The irony of continuing to reside together during a divorce action after you have decided that you no longer want to remain married is palpable and defies logic. The fact of the matter is that more often than not, and with the exception of those circumstances when one spouse has vacated the home prior to the commencement of an action, the parties continue to reside together until the resolution of the action. Of course, this situation poses numerous challenges for all involved, as either one or both of the parties will prefer to live separate and apart ASAP.
There are numerous reasons why the parties will continue to live together during a divorce action, most of which do not involve a desire to do so. The main reason is often financial, as the ability to maintain two separate homes is often cost prohibitive. Another common concern is that when one spouse vacates, he or she may expose himself or herself to a claim for exclusive use and occupancy for the other spouse due to a voluntary abandonment of the home. Whatever the reason, and until such time as circumstances change, it is imperative that the parties peacefully co-exist. Of course, when there are children involved, the need to do so is even greater.
If the idea of living together during a divorce action is intolerable, and it is economically feasible, the parties can stipulate to live separately, and provide that one party has interim exclusive use and occupancy of the home during the action. In the absence of such an agreement, one party, under circumstances where there is disharmony, discord and even danger to person or property, a party can seek exclusive use and occupancy from the Court. In circumstances when there is immediate danger and need, a Temporary Order of Protection can be applied for, with a request that the offending spouse be vacated from the home. This request, often times initiated in the Family Court, can include emergency interim custody of the children, interim child support, and even include protection for the family pet.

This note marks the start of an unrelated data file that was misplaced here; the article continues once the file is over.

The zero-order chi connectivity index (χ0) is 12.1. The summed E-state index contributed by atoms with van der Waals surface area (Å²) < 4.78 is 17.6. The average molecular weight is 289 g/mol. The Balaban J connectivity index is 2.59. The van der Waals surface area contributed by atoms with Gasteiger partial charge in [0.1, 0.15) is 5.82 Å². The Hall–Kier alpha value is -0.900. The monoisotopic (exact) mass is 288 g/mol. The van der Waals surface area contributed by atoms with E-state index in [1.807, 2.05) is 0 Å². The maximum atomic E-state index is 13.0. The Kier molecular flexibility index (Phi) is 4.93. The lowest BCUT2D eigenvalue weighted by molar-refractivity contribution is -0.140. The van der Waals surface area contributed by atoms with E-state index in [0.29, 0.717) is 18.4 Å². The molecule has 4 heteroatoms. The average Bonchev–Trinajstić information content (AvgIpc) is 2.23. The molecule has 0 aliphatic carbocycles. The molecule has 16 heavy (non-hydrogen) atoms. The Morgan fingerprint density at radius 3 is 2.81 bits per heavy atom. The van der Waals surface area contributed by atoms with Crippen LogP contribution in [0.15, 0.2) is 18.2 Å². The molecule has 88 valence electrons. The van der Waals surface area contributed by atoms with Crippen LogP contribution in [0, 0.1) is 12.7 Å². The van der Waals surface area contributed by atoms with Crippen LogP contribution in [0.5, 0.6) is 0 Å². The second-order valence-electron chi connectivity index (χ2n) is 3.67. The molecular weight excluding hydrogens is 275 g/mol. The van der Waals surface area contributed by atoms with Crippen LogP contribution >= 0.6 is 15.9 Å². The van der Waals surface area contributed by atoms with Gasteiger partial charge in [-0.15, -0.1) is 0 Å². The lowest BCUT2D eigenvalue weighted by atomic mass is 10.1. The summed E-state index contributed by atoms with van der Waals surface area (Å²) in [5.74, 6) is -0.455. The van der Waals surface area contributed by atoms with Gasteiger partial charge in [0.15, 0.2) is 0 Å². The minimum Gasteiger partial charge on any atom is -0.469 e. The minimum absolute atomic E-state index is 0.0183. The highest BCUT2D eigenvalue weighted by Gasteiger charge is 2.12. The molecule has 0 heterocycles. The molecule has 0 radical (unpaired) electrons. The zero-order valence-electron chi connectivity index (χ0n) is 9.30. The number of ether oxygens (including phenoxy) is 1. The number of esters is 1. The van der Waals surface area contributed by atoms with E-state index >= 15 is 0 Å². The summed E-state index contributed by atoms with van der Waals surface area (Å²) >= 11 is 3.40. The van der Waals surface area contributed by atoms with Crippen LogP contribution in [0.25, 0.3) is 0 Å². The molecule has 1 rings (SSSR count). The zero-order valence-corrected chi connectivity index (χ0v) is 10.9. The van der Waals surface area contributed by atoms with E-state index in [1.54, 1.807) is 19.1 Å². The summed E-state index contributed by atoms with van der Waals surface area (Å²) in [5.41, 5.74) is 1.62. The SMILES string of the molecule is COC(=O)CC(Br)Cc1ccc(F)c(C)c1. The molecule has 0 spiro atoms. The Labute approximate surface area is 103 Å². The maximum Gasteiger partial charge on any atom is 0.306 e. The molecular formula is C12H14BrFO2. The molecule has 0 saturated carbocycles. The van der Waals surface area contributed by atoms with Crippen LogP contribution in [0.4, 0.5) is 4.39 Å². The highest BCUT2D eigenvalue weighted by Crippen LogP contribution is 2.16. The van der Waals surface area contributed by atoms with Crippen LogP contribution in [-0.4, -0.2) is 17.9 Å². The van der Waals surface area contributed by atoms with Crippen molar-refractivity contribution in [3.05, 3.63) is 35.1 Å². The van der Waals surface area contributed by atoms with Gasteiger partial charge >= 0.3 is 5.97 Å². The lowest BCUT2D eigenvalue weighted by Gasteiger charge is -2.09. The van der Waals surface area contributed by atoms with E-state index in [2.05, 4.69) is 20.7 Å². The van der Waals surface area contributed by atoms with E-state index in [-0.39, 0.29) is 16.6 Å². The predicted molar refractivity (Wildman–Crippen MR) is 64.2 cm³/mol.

In most cases, it is undeniably difficult and undesirable to continue to reside together during a divorce action, especially one which is highly contentious. Unfortunately, the economic reality of most situations compel cohabitation, and require both parties to remain level headed and tolerant in connection with their interactions within the home. In order to prevent additional litigation and hostility, parties may choose to live separately inside the home, agreeing upon separate areas of access. When this is not practical, parties may choose to be in the residence at varying times, if possible.
While it is normal for even non-divorcing parties to disagree and argue inside the home, parties going through a divorce run an increased risk of legal consequences when and if any such interaction is present. Sadly, in some circumstances, even when there is no inciting incident, one spouse, in desperately wanting the other removed, will fabricate or provoke the other, resulting in a protective order and vacatur. This of course results, at a minimum, in increased hostility and legal expense in the divorce action.
If it is necessary to continue to reside together during a divorce action, it is important to be calm, reasonable and even self-protective. In the event that the situation becomes intolerable, speak to your attorney about any options available in connection with your particular circumstances.